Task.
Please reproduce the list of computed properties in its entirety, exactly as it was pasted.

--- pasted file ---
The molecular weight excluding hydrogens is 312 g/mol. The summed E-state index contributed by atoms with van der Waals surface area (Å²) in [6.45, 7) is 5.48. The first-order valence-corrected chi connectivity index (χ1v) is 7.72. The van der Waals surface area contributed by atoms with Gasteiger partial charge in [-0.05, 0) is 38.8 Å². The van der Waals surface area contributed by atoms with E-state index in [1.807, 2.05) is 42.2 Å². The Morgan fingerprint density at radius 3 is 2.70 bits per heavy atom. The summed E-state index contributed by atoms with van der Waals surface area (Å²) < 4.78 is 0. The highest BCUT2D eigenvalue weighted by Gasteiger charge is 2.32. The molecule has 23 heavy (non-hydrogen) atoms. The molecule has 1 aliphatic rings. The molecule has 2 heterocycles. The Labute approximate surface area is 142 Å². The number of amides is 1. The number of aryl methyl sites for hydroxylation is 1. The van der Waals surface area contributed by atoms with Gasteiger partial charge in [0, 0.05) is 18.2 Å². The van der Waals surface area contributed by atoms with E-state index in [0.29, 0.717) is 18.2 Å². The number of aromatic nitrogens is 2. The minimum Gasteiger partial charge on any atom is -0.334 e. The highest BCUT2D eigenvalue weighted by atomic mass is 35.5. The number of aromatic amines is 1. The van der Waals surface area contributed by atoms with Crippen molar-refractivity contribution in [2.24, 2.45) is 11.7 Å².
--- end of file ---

The molecular weight excluding hydrogens is 312 g/mol. The summed E-state index contributed by atoms with van der Waals surface area (Å²) in [6.45, 7) is 5.48. The first-order valence-corrected chi connectivity index (χ1v) is 7.72. The van der Waals surface area contributed by atoms with Gasteiger partial charge in [-0.05, 0) is 38.8 Å². The van der Waals surface area contributed by atoms with E-state index in [1.807, 2.05) is 42.2 Å². The Morgan fingerprint density at radius 3 is 2.70 bits per heavy atom. The summed E-state index contributed by atoms with van der Waals surface area (Å²) < 4.78 is 0. The highest BCUT2D eigenvalue weighted by Gasteiger charge is 2.32. The molecule has 23 heavy (non-hydrogen) atoms. The molecule has 1 aliphatic rings. The molecule has 2 heterocycles. The Labute approximate surface area is 142 Å². The number of amides is 1. The number of aryl methyl sites for hydroxylation is 1. The van der Waals surface area contributed by atoms with Gasteiger partial charge in [0, 0.05) is 18.2 Å². The van der Waals surface area contributed by atoms with E-state index in [0.29, 0.717) is 18.2 Å². The number of aromatic nitrogens is 2. The minimum Gasteiger partial charge on any atom is -0.334 e. The highest BCUT2D eigenvalue weighted by atomic mass is 35.5. The number of aromatic amines is 1. The van der Waals surface area contributed by atoms with Crippen molar-refractivity contribution in [2.24, 2.45) is 11.7 Å².